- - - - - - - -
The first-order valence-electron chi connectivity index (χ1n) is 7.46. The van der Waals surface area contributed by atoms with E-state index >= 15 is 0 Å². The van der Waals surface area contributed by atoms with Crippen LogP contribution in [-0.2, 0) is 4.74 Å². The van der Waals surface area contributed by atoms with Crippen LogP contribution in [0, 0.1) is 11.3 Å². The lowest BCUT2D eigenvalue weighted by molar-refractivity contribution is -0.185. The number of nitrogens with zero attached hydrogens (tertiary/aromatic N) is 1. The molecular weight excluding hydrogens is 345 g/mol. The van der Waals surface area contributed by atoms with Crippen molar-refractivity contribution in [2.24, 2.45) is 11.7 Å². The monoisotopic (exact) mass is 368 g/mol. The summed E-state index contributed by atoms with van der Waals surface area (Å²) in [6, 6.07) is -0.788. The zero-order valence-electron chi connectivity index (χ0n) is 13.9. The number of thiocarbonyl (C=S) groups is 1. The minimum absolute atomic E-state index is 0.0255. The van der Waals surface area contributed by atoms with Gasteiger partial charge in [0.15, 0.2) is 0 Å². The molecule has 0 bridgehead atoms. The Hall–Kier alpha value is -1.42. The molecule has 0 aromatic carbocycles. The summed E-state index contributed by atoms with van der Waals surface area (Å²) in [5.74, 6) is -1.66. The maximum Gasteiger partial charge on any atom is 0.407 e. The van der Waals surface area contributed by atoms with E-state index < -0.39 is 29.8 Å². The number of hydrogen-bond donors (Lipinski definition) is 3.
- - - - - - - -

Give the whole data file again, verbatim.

The first-order valence-electron chi connectivity index (χ1n) is 7.46. The van der Waals surface area contributed by atoms with E-state index >= 15 is 0 Å². The van der Waals surface area contributed by atoms with Crippen LogP contribution in [-0.2, 0) is 4.74 Å². The van der Waals surface area contributed by atoms with Crippen LogP contribution in [0, 0.1) is 11.3 Å². The lowest BCUT2D eigenvalue weighted by molar-refractivity contribution is -0.185. The number of nitrogens with zero attached hydrogens (tertiary/aromatic N) is 1. The molecular weight excluding hydrogens is 345 g/mol. The van der Waals surface area contributed by atoms with Crippen molar-refractivity contribution in [2.24, 2.45) is 11.7 Å². The monoisotopic (exact) mass is 368 g/mol. The summed E-state index contributed by atoms with van der Waals surface area (Å²) in [6, 6.07) is -0.788. The zero-order valence-electron chi connectivity index (χ0n) is 13.9. The number of thiocarbonyl (C=S) groups is 1. The minimum absolute atomic E-state index is 0.0255. The van der Waals surface area contributed by atoms with Gasteiger partial charge in [0.15, 0.2) is 0 Å². The molecule has 0 bridgehead atoms. The Hall–Kier alpha value is -1.42. The molecule has 0 aromatic carbocycles. The summed E-state index contributed by atoms with van der Waals surface area (Å²) in [5.74, 6) is -1.66. The maximum Gasteiger partial charge on any atom is 0.407 e. The van der Waals surface area contributed by atoms with E-state index < -0.39 is 29.8 Å². The number of hydrogen-bond donors (Lipinski definition) is 3.